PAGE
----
On 10 February 1992, a young Milton Keynes Councillor, Sam Crooks had persuaded Milton Keynes Council to declare most of the remainder of the Park a conservation area by ensuring Tree Preservation Orders had been secured on the Park’s trees.  Three days later the Bletchley Park Trust was formed and embarked on complex and lengthy negotiations with the landowners PACE (Property Advisors to the Civil Estate), the government’s land agency, and British Telecom.

The small committee of local enthusiasts grew and recruited many more passionate supporters and volunteers until in 1994 the Bletchley Park Trust and its Chief Patron, HRH The Duke of Kent, opened the site to the public as a museum every other weekend.  Although the landowners had withdrawn all planning applications there was no protection from the hostile bids of property developers.  The future of the Park remained hanging in the balance for five years until 10 June 1999 when the Bletchley Park Trust, secured a pioneering deal with the landowners.  The Trust was awarded a 250 year leasehold of the core historic areas of the Park with an option to purchase it for a nominal sum 25 years later.  The battle was not over but this was a hugely significant step towards saving Bletchley Park for the nation.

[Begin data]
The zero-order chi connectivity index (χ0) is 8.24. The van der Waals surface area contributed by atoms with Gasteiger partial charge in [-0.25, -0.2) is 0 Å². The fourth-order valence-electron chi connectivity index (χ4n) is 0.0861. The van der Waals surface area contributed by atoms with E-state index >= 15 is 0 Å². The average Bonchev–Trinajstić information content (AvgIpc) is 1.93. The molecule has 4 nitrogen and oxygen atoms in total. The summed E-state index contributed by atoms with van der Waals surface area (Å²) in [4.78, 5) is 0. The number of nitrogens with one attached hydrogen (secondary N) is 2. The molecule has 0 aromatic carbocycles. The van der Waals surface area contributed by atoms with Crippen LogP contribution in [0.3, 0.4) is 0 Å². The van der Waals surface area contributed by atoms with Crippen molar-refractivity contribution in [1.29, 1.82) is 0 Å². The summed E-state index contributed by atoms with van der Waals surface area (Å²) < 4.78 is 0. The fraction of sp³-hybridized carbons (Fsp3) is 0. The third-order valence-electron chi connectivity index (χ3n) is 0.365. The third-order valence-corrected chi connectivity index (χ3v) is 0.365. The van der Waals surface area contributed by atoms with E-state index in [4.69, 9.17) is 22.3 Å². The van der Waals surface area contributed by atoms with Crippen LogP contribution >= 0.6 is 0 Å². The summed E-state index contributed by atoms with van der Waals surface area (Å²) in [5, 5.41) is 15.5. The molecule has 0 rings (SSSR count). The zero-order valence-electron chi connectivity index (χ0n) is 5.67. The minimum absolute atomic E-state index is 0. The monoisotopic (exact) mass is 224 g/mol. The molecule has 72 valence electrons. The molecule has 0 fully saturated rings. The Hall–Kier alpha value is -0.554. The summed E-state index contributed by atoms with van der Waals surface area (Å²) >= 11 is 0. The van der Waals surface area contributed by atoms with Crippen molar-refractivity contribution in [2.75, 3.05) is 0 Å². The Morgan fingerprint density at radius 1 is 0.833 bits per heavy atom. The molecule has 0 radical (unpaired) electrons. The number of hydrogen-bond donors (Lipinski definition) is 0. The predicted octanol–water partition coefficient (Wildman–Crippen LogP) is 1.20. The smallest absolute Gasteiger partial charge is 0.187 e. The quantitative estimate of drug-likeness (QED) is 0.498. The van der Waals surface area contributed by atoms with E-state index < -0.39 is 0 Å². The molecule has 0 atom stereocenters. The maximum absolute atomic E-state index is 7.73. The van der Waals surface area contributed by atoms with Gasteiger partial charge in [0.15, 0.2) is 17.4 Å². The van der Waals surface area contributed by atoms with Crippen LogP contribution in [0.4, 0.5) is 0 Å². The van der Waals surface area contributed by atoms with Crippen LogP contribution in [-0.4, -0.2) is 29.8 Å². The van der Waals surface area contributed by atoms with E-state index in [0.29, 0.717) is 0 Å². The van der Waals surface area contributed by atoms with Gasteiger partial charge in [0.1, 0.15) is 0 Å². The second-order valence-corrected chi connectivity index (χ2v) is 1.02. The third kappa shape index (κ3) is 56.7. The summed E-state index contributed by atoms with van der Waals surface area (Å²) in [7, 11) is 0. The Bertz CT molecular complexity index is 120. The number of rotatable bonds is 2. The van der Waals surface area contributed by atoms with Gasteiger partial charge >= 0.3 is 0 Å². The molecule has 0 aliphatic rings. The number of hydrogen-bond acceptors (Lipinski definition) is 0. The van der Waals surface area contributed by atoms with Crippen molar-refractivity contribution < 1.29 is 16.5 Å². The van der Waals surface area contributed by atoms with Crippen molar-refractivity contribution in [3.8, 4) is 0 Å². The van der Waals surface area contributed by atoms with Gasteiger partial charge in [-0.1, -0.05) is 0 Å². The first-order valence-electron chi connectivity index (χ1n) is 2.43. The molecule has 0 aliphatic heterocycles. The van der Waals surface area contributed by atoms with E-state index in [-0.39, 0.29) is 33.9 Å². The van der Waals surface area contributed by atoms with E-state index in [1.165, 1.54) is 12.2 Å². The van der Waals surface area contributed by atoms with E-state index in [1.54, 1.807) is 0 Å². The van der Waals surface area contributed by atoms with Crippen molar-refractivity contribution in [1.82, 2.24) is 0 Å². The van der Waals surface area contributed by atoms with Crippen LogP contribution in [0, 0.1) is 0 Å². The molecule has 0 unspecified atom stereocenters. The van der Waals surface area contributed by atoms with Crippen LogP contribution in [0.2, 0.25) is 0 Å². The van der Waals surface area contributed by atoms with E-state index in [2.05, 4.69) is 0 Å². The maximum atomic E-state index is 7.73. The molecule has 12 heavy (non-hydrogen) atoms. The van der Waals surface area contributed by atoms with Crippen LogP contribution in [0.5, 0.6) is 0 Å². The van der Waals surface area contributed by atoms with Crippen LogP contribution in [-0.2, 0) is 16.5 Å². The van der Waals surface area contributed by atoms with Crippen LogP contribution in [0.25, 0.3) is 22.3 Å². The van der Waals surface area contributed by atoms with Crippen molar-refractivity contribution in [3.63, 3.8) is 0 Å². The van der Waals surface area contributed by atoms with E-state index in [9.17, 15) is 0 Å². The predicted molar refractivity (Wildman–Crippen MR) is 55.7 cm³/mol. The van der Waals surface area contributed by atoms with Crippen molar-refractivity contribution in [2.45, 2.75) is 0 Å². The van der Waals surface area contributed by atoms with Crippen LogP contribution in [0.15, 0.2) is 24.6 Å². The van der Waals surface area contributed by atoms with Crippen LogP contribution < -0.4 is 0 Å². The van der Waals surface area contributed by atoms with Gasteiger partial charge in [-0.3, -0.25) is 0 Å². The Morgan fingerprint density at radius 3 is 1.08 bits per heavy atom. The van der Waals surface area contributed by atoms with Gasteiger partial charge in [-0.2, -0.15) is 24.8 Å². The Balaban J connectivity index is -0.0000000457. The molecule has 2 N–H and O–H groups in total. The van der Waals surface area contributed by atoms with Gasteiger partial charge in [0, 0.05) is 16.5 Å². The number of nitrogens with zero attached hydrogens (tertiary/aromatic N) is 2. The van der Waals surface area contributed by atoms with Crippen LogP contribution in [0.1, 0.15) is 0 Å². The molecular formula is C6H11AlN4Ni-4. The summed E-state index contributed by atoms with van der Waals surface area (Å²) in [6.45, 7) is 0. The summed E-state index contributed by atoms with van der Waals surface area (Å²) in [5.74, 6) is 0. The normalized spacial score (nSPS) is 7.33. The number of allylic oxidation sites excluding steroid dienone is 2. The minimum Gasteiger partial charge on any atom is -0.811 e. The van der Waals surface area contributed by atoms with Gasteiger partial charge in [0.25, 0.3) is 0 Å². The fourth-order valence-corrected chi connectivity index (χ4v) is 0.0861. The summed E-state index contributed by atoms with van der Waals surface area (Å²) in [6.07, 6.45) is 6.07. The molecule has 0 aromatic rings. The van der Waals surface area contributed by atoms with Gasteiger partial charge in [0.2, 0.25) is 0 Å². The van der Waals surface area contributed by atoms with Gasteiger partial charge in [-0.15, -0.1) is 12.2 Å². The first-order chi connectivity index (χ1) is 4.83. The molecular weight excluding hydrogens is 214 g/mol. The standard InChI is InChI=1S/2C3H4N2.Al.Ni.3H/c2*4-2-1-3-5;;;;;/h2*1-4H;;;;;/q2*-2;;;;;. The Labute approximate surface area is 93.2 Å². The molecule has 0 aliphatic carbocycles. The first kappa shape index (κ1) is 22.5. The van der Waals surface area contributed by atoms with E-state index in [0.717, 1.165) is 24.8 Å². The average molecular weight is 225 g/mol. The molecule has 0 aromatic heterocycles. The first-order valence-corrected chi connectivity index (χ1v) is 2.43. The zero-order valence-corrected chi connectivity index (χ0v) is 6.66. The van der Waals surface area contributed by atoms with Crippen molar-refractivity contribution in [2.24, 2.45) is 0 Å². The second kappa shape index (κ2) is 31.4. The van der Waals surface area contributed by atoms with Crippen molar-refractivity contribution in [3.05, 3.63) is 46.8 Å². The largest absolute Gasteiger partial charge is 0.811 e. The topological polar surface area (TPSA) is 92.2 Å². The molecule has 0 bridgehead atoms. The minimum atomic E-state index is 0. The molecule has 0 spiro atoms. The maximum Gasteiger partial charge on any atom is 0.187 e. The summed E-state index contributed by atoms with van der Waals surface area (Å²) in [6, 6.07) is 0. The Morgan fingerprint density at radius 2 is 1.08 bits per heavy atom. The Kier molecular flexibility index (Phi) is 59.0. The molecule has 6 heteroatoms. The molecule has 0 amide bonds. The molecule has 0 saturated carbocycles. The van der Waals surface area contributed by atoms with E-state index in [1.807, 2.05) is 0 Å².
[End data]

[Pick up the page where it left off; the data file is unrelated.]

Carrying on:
By 2004, the Trust was opening the Park to the public every day as a museum.  In April 2006 Simon Greenish was appointed the new Director of the Bletchley Park Trust.  Against all odds through the sheer determination, passion and hard work of the Trust’s army of volunteers and supporters and its tiny team of staff, the Trust was surviving.  But only just.  In spite of all of its successes, Bletchley Park had reached a critical point.  Minimal maintenance had been undertaken on the site since the war and its buildings were in a desperate state of disrepair; with the codebreaking huts rotting and with the iconic mansion suffering major roof leaks endangering the very fabric of the building.